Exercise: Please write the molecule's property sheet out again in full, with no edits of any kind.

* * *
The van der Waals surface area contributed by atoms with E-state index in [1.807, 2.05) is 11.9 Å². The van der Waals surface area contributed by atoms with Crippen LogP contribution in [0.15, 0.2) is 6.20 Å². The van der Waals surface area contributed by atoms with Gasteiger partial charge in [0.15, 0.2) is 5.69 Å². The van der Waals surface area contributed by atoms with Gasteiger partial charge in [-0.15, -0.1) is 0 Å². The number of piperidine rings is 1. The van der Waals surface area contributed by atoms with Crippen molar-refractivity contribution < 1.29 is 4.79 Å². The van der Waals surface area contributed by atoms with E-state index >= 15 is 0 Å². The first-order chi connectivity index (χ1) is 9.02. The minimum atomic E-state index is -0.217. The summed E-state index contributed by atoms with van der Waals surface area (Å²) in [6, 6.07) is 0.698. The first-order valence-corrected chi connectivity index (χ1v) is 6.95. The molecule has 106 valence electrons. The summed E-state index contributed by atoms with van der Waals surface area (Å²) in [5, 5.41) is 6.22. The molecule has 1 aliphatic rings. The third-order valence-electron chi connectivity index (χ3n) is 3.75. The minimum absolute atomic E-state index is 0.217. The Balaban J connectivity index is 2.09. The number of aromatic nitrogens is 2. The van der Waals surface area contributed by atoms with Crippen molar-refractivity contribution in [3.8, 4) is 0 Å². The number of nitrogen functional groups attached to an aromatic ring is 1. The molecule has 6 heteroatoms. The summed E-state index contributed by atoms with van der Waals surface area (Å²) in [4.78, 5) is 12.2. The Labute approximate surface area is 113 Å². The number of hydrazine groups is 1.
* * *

The van der Waals surface area contributed by atoms with E-state index in [1.807, 2.05) is 11.9 Å². The van der Waals surface area contributed by atoms with Crippen LogP contribution in [0.15, 0.2) is 6.20 Å². The van der Waals surface area contributed by atoms with Gasteiger partial charge in [0.15, 0.2) is 5.69 Å². The van der Waals surface area contributed by atoms with Gasteiger partial charge in [-0.15, -0.1) is 0 Å². The number of piperidine rings is 1. The van der Waals surface area contributed by atoms with Crippen molar-refractivity contribution < 1.29 is 4.79 Å². The van der Waals surface area contributed by atoms with E-state index >= 15 is 0 Å². The first-order chi connectivity index (χ1) is 9.02. The minimum atomic E-state index is -0.217. The summed E-state index contributed by atoms with van der Waals surface area (Å²) in [6, 6.07) is 0.698. The first-order valence-corrected chi connectivity index (χ1v) is 6.95. The molecule has 106 valence electrons. The summed E-state index contributed by atoms with van der Waals surface area (Å²) in [5, 5.41) is 6.22. The molecule has 1 aliphatic rings. The third-order valence-electron chi connectivity index (χ3n) is 3.75. The minimum absolute atomic E-state index is 0.217. The Balaban J connectivity index is 2.09. The number of aromatic nitrogens is 2. The van der Waals surface area contributed by atoms with Crippen molar-refractivity contribution in [3.8, 4) is 0 Å². The number of nitrogen functional groups attached to an aromatic ring is 1. The molecule has 6 heteroatoms. The summed E-state index contributed by atoms with van der Waals surface area (Å²) in [4.78, 5) is 12.2. The Labute approximate surface area is 113 Å². The number of hydrazine groups is 1.